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I am working on a moderately complex Perl program. As a part of its development, it has to go through modifications and testing. Due to certain environment constraints, running this program frequently is not an option that is easy to exercise.

What I want is a static call-graph generator for Perl. It doesn't have to cover every edge case(e,g., redefining variables to be functions or vice versa in an eval).

(Yes, I know there is a run-time call-graph generating facility with Devel::DprofPP, but run-time is not guaranteed to call every function. I need to be able to look at each function.)

share|improve this question
This one is specifically asking for Static Analysis. The other one doesn't specify whether it's static, or not. – Brad Gilbert Aug 18 '09 at 19:47
Since there's no definitive answer, I'm swapping this to CW. – Paul Nathan Sep 21 '09 at 21:35

Can't be done in the general case:

my $obj    = Obj->new;
my $method = some_external_source();


However, it should be fairly easy to get a large number of the cases (run this program against itself):


use strict;
use warnings;

sub foo {

sub bar {

sub baz {
    print "foo\n";

sub quux {
    return 5;

my %calls;

while (<>) {
    next unless my ($name) = /^sub (\S+)/;
    while (<>) {
        last if /^}/;
        next unless my @funcs = /(\w+)\(/g;
        push @{$calls{$name}}, @funcs;

use Data::Dumper;
print Dumper \%calls;

Note, this misses

  • calls to functions that don't use parentheses (e.g. print "foo\n";)
  • calls to functions that are dereferenced (e.g. $coderef->())
  • calls to methods that are strings (e.g. $obj->$method())
  • calls the putt the open parenthesis on a different line
  • other things I haven't thought of

It incorrectly catches

  • commented functions (e.g. #foo())
  • some strings (e.g. "foo()")
  • other things I haven't thought of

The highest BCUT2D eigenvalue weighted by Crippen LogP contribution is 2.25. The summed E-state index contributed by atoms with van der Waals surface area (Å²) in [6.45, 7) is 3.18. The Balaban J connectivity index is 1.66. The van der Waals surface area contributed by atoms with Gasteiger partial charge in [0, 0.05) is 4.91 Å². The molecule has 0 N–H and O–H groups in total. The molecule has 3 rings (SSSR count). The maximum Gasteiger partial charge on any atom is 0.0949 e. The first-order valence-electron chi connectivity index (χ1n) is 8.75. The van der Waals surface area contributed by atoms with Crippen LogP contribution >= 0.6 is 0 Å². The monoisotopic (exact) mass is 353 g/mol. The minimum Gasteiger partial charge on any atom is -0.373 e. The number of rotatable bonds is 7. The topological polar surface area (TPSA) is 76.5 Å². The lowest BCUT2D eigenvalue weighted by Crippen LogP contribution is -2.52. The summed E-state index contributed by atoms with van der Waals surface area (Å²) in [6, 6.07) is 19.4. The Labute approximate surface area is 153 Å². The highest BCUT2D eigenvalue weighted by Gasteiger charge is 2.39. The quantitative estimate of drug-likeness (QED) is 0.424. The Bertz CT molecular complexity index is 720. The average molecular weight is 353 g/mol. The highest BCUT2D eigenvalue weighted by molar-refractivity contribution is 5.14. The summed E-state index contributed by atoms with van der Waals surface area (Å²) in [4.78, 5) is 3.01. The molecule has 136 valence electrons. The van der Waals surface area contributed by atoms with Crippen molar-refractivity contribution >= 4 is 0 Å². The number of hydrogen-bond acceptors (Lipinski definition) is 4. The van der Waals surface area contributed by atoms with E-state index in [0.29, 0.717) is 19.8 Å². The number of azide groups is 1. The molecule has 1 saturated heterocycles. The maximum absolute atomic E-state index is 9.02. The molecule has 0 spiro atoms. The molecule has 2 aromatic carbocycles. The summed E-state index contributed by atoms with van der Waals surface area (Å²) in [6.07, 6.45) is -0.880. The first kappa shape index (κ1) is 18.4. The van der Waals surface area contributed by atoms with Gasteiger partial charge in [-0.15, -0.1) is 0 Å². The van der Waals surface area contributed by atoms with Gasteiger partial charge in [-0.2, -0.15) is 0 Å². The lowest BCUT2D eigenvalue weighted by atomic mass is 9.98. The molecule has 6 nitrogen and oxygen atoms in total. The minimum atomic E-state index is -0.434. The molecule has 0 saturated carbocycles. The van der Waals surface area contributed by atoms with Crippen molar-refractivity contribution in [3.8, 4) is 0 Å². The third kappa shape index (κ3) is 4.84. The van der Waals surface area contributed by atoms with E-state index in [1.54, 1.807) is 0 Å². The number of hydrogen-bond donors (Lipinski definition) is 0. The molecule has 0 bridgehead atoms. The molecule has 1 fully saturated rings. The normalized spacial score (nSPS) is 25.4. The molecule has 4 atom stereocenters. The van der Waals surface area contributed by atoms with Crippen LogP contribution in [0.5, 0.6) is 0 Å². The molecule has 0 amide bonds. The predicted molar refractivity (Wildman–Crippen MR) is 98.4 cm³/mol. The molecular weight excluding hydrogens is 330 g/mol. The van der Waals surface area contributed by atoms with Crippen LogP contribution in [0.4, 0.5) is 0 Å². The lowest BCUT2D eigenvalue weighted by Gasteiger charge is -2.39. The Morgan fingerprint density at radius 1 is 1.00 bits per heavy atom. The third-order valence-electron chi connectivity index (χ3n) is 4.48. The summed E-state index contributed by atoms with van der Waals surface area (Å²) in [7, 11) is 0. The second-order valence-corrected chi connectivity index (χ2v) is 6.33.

If you want a better solution than that worthless hack, it is time to start looking into PPI, but even it will have problems with things like $obj->$method().

Just because I was bored, here is a version that uses PPI. It only finds function calls (not method calls). It also makes no attempt to keep the names of the subroutines unique (i.e. if you call the same subroutine more than once it will show up more than once).


use strict;
use warnings;

use PPI;
use Data::Dumper;
use Scalar::Util qw/blessed/;

sub is {
    my ($obj, $class) = @_;
    return blessed $obj and $obj->isa($class);

my $program = PPI::Document->new(shift);

my $subs = $program->find(
    sub { $_[1]->isa('PPI::Statement::Sub') and $_[1]->name }

die "no subroutines declared?" unless $subs;

for my $sub (@$subs) {
    print $sub->name, "\n";
    next unless my $function_calls = $sub->find(
        sub { 
            $_[1]->isa('PPI::Statement')             and
            $_[1]->child(0)->isa("PPI::Token::Word") and
            not (
                $_[1]->isa("PPI::Statement::Scheduled") or
                $_[1]->isa("PPI::Statement::Package")   or
                $_[1]->isa("PPI::Statement::Include")   or
                $_[1]->isa("PPI::Statement::Sub")       or
                $_[1]->isa("PPI::Statement::Variable")  or
                $_[1]->isa("PPI::Statement::Compound")  or
                $_[1]->isa("PPI::Statement::Break")     or
                $_[1]->isa("PPI::Statement::Given")     or
    print map { "\t" . $_->child(0)->content . "\n" } @$function_calls;
share|improve this answer
Chas - I'd be curious to see your code, but just as FYI, some attempts already exist, e.g. – DVK Aug 18 '09 at 18:30

I'm not sure it is 100% feasible (since Perl code can not be statically analyzed in theory, due to BEGIN blocks and such - see very recent SO discussion). In addition, subroutine references may make it very difficult to do even in places where BEGIN blocks don't come into play.

However, someone apparently made the attempt - I only know of it but never used it so buyer beware.

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It's not 100% workable. I'm OK with that. 90% is sufficient in my opinion. – Paul Nathan Aug 18 '09 at 18:32

I don't think there is a "static" call-graph generator for Perl.

The next closest thing would be Devel::NYTProf.

The main goal is for profiling, but it's output can tell you how many times a subroutine has been called, and from where.

If you need to make sure every subroutine gets called, you could also use Devel::Cover, which checks to make sure your test-suite covers every subroutine.

share|improve this answer
Brad, the problem is that run-time profiling in the general case will not give you every function in the program. There will only be a limited subset of the program run in each execution. That's why I specifically want a static analyzer. – Paul Nathan Aug 18 '09 at 18:43
That's why I also mentioned Devel::Cover, it makes sure all of your subroutines get called. – Brad Gilbert Aug 18 '09 at 19:17

I recently stumbled across a script while trying to solve find an answer to this same question. The script (linked to below) uses GraphViz to create a call graph of a Perl program or module. The output can be in a number of image formats.

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